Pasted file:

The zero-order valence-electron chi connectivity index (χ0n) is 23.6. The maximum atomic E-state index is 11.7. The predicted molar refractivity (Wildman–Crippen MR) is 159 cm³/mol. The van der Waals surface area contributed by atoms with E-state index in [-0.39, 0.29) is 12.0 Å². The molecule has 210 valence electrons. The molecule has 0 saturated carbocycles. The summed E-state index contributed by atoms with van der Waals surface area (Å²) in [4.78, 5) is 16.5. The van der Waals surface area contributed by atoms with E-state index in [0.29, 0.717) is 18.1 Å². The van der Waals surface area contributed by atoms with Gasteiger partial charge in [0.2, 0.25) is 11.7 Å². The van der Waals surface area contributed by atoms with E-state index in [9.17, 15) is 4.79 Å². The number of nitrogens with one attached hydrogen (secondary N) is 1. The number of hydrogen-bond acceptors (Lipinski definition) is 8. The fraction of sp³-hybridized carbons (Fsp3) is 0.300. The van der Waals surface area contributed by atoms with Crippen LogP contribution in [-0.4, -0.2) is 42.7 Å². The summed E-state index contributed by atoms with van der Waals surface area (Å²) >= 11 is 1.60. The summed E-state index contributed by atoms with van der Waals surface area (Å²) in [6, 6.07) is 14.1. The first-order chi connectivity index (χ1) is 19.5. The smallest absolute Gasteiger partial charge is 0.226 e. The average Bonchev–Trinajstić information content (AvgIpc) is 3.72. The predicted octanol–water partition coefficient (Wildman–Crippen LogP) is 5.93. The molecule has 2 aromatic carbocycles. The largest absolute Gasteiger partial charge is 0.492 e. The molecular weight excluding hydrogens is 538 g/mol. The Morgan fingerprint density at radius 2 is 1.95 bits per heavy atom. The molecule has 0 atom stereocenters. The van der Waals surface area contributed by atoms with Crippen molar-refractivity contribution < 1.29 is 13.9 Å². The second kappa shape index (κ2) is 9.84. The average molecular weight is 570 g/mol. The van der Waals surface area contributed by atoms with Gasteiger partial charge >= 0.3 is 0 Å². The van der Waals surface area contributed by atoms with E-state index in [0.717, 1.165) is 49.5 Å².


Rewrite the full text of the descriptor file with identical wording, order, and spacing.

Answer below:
The zero-order valence-electron chi connectivity index (χ0n) is 23.6. The maximum atomic E-state index is 11.7. The predicted molar refractivity (Wildman–Crippen MR) is 159 cm³/mol. The van der Waals surface area contributed by atoms with E-state index in [-0.39, 0.29) is 12.0 Å². The molecule has 210 valence electrons. The molecule has 0 saturated carbocycles. The summed E-state index contributed by atoms with van der Waals surface area (Å²) in [4.78, 5) is 16.5. The van der Waals surface area contributed by atoms with E-state index in [0.29, 0.717) is 18.1 Å². The van der Waals surface area contributed by atoms with Gasteiger partial charge in [0.2, 0.25) is 11.7 Å². The van der Waals surface area contributed by atoms with E-state index in [9.17, 15) is 4.79 Å². The number of nitrogens with one attached hydrogen (secondary N) is 1. The number of hydrogen-bond acceptors (Lipinski definition) is 8. The fraction of sp³-hybridized carbons (Fsp3) is 0.300. The van der Waals surface area contributed by atoms with Crippen LogP contribution in [-0.4, -0.2) is 42.7 Å². The summed E-state index contributed by atoms with van der Waals surface area (Å²) >= 11 is 1.60. The summed E-state index contributed by atoms with van der Waals surface area (Å²) in [6, 6.07) is 14.1. The first-order chi connectivity index (χ1) is 19.5. The smallest absolute Gasteiger partial charge is 0.226 e. The average Bonchev–Trinajstić information content (AvgIpc) is 3.72. The predicted octanol–water partition coefficient (Wildman–Crippen LogP) is 5.93. The molecule has 2 aromatic carbocycles. The largest absolute Gasteiger partial charge is 0.492 e. The molecular weight excluding hydrogens is 538 g/mol. The Morgan fingerprint density at radius 2 is 1.95 bits per heavy atom. The molecule has 0 atom stereocenters. The van der Waals surface area contributed by atoms with Crippen molar-refractivity contribution < 1.29 is 13.9 Å². The second kappa shape index (κ2) is 9.84. The average molecular weight is 570 g/mol. The van der Waals surface area contributed by atoms with Gasteiger partial charge >= 0.3 is 0 Å². The van der Waals surface area contributed by atoms with E-state index in [0.717, 1.165) is 49.5 Å².